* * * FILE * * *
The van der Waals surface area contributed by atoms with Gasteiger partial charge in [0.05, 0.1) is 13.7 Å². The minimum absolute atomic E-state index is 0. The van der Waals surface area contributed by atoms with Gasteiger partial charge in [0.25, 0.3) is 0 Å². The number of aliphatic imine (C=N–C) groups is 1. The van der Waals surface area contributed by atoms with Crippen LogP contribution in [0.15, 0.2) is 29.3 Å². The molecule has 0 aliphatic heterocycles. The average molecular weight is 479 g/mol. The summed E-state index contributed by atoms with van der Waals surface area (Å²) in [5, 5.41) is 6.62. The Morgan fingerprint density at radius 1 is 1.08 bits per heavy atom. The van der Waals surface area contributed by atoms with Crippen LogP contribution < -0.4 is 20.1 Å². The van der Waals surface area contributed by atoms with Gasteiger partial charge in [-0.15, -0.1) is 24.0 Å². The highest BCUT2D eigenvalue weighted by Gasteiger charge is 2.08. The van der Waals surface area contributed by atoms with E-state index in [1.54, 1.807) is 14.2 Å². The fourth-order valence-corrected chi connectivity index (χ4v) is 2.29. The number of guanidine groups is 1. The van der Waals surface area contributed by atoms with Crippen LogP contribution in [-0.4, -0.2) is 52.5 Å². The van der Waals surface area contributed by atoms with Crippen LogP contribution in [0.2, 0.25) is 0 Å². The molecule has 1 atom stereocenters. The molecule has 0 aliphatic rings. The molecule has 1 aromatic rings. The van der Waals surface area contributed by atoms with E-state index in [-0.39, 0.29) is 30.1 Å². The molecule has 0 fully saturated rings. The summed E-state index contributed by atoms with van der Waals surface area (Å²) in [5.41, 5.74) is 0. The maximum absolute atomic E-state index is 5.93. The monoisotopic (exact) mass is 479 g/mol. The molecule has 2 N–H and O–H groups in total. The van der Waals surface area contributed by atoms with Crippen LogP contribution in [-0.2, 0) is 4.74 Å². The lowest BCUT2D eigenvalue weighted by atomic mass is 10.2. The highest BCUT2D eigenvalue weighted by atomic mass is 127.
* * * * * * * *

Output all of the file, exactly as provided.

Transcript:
The van der Waals surface area contributed by atoms with Gasteiger partial charge in [0.05, 0.1) is 13.7 Å². The minimum absolute atomic E-state index is 0. The van der Waals surface area contributed by atoms with Gasteiger partial charge in [0.25, 0.3) is 0 Å². The number of aliphatic imine (C=N–C) groups is 1. The van der Waals surface area contributed by atoms with Crippen LogP contribution in [0.15, 0.2) is 29.3 Å². The molecule has 0 aliphatic heterocycles. The average molecular weight is 479 g/mol. The summed E-state index contributed by atoms with van der Waals surface area (Å²) in [5, 5.41) is 6.62. The Morgan fingerprint density at radius 1 is 1.08 bits per heavy atom. The van der Waals surface area contributed by atoms with Crippen LogP contribution < -0.4 is 20.1 Å². The van der Waals surface area contributed by atoms with Gasteiger partial charge in [-0.15, -0.1) is 24.0 Å². The highest BCUT2D eigenvalue weighted by Gasteiger charge is 2.08. The van der Waals surface area contributed by atoms with E-state index in [1.54, 1.807) is 14.2 Å². The fourth-order valence-corrected chi connectivity index (χ4v) is 2.29. The number of guanidine groups is 1. The van der Waals surface area contributed by atoms with Crippen LogP contribution in [-0.4, -0.2) is 52.5 Å². The van der Waals surface area contributed by atoms with Crippen LogP contribution in [0.2, 0.25) is 0 Å². The molecule has 1 atom stereocenters. The molecule has 0 aliphatic rings. The molecule has 1 aromatic rings. The van der Waals surface area contributed by atoms with E-state index in [-0.39, 0.29) is 30.1 Å². The molecule has 0 fully saturated rings. The summed E-state index contributed by atoms with van der Waals surface area (Å²) in [5.41, 5.74) is 0. The maximum absolute atomic E-state index is 5.93. The monoisotopic (exact) mass is 479 g/mol. The molecule has 2 N–H and O–H groups in total. The van der Waals surface area contributed by atoms with Crippen LogP contribution in [-0.2, 0) is 4.74 Å². The lowest BCUT2D eigenvalue weighted by atomic mass is 10.2. The highest BCUT2D eigenvalue weighted by atomic mass is 127.